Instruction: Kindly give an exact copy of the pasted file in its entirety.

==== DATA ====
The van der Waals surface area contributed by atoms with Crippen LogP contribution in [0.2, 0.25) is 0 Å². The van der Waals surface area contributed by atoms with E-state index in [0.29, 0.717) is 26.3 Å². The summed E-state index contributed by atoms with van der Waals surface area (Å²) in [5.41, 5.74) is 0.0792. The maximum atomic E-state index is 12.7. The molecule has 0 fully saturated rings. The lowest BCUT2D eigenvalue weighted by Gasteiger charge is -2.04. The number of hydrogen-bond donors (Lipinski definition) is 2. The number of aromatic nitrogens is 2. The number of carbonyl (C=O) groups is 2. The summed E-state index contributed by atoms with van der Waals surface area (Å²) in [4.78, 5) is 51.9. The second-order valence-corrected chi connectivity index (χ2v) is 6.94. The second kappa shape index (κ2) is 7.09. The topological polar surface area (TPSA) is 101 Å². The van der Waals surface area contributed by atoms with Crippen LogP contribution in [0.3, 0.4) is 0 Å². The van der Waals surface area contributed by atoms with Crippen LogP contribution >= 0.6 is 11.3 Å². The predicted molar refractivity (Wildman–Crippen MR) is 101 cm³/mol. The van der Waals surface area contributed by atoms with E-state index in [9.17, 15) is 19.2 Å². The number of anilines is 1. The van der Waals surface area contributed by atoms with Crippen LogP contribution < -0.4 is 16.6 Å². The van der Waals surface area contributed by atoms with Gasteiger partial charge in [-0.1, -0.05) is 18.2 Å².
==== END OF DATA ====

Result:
The van der Waals surface area contributed by atoms with Crippen LogP contribution in [0.2, 0.25) is 0 Å². The van der Waals surface area contributed by atoms with E-state index in [0.29, 0.717) is 26.3 Å². The summed E-state index contributed by atoms with van der Waals surface area (Å²) in [5.41, 5.74) is 0.0792. The maximum atomic E-state index is 12.7. The molecule has 0 fully saturated rings. The lowest BCUT2D eigenvalue weighted by Gasteiger charge is -2.04. The number of hydrogen-bond donors (Lipinski definition) is 2. The number of aromatic nitrogens is 2. The number of carbonyl (C=O) groups is 2. The summed E-state index contributed by atoms with van der Waals surface area (Å²) in [4.78, 5) is 51.9. The second-order valence-corrected chi connectivity index (χ2v) is 6.94. The second kappa shape index (κ2) is 7.09. The topological polar surface area (TPSA) is 101 Å². The van der Waals surface area contributed by atoms with Crippen LogP contribution in [0.3, 0.4) is 0 Å². The van der Waals surface area contributed by atoms with Crippen LogP contribution >= 0.6 is 11.3 Å². The predicted molar refractivity (Wildman–Crippen MR) is 101 cm³/mol. The van der Waals surface area contributed by atoms with E-state index in [9.17, 15) is 19.2 Å². The number of anilines is 1. The van der Waals surface area contributed by atoms with Crippen LogP contribution < -0.4 is 16.6 Å². The van der Waals surface area contributed by atoms with Gasteiger partial charge in [-0.1, -0.05) is 18.2 Å².